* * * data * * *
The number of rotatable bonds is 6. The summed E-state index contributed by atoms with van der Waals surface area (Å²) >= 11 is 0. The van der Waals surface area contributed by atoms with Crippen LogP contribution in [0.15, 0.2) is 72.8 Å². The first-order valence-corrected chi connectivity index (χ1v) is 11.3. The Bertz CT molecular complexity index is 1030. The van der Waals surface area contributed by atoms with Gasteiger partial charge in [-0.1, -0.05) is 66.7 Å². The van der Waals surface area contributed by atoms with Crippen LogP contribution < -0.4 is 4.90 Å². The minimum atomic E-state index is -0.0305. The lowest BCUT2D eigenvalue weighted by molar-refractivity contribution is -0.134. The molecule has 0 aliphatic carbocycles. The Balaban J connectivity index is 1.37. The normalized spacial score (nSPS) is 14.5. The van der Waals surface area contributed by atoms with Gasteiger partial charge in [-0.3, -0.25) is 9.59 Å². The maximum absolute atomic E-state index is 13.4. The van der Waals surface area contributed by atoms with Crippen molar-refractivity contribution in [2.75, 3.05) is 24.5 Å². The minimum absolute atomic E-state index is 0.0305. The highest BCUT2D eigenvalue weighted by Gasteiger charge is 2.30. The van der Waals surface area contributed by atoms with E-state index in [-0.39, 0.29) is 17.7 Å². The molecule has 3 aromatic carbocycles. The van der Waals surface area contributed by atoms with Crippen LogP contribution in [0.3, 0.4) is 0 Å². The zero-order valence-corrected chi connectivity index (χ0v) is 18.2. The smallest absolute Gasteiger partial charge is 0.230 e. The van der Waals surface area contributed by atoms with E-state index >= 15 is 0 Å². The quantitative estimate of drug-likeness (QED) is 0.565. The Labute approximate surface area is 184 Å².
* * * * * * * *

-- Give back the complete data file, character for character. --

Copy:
The number of rotatable bonds is 6. The summed E-state index contributed by atoms with van der Waals surface area (Å²) >= 11 is 0. The van der Waals surface area contributed by atoms with Crippen LogP contribution in [0.15, 0.2) is 72.8 Å². The first-order valence-corrected chi connectivity index (χ1v) is 11.3. The Bertz CT molecular complexity index is 1030. The van der Waals surface area contributed by atoms with Gasteiger partial charge in [-0.1, -0.05) is 66.7 Å². The van der Waals surface area contributed by atoms with Crippen LogP contribution < -0.4 is 4.90 Å². The minimum atomic E-state index is -0.0305. The lowest BCUT2D eigenvalue weighted by molar-refractivity contribution is -0.134. The molecule has 0 aliphatic carbocycles. The Balaban J connectivity index is 1.37. The normalized spacial score (nSPS) is 14.5. The van der Waals surface area contributed by atoms with Gasteiger partial charge in [-0.3, -0.25) is 9.59 Å². The maximum absolute atomic E-state index is 13.4. The van der Waals surface area contributed by atoms with Crippen molar-refractivity contribution in [2.75, 3.05) is 24.5 Å². The minimum absolute atomic E-state index is 0.0305. The highest BCUT2D eigenvalue weighted by Gasteiger charge is 2.30. The van der Waals surface area contributed by atoms with E-state index in [-0.39, 0.29) is 17.7 Å². The molecule has 3 aromatic carbocycles. The van der Waals surface area contributed by atoms with Crippen LogP contribution in [0.3, 0.4) is 0 Å². The zero-order valence-corrected chi connectivity index (χ0v) is 18.2. The smallest absolute Gasteiger partial charge is 0.230 e. The van der Waals surface area contributed by atoms with E-state index >= 15 is 0 Å². The quantitative estimate of drug-likeness (QED) is 0.565. The Labute approximate surface area is 184 Å².